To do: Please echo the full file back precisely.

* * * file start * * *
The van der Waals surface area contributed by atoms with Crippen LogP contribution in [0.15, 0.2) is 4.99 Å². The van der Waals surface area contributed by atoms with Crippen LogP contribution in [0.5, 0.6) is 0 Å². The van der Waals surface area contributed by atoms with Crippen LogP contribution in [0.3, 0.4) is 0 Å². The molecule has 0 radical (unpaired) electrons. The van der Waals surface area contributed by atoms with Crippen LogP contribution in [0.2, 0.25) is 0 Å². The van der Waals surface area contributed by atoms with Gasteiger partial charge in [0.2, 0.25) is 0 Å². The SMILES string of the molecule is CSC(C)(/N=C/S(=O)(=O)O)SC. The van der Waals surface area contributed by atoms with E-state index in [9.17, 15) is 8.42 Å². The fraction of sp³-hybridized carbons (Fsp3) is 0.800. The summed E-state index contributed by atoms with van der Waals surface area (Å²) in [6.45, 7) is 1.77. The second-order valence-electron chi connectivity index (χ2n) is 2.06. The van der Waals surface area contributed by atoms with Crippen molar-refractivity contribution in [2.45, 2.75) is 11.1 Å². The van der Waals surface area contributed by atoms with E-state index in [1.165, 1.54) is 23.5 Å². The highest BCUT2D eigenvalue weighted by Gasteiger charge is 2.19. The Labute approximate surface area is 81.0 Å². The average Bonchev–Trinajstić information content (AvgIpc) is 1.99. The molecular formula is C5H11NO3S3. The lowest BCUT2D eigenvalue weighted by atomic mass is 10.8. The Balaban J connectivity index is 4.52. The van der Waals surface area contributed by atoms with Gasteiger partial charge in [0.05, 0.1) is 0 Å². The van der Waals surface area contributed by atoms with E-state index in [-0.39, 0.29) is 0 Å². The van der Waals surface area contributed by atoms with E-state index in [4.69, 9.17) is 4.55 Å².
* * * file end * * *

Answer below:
The van der Waals surface area contributed by atoms with Crippen LogP contribution in [0.15, 0.2) is 4.99 Å². The van der Waals surface area contributed by atoms with Crippen LogP contribution in [0.5, 0.6) is 0 Å². The van der Waals surface area contributed by atoms with Crippen LogP contribution in [0.3, 0.4) is 0 Å². The molecule has 0 radical (unpaired) electrons. The van der Waals surface area contributed by atoms with Crippen LogP contribution in [0.2, 0.25) is 0 Å². The van der Waals surface area contributed by atoms with Gasteiger partial charge in [0.2, 0.25) is 0 Å². The SMILES string of the molecule is CSC(C)(/N=C/S(=O)(=O)O)SC. The van der Waals surface area contributed by atoms with E-state index in [9.17, 15) is 8.42 Å². The fraction of sp³-hybridized carbons (Fsp3) is 0.800. The summed E-state index contributed by atoms with van der Waals surface area (Å²) in [6.45, 7) is 1.77. The second-order valence-electron chi connectivity index (χ2n) is 2.06. The van der Waals surface area contributed by atoms with Crippen molar-refractivity contribution in [2.45, 2.75) is 11.1 Å². The van der Waals surface area contributed by atoms with E-state index in [1.165, 1.54) is 23.5 Å². The highest BCUT2D eigenvalue weighted by Gasteiger charge is 2.19. The Labute approximate surface area is 81.0 Å². The average Bonchev–Trinajstić information content (AvgIpc) is 1.99. The molecular formula is C5H11NO3S3. The lowest BCUT2D eigenvalue weighted by atomic mass is 10.8. The Balaban J connectivity index is 4.52. The van der Waals surface area contributed by atoms with Gasteiger partial charge in [0.05, 0.1) is 0 Å². The van der Waals surface area contributed by atoms with E-state index in [-0.39, 0.29) is 0 Å². The van der Waals surface area contributed by atoms with E-state index in [4.69, 9.17) is 4.55 Å².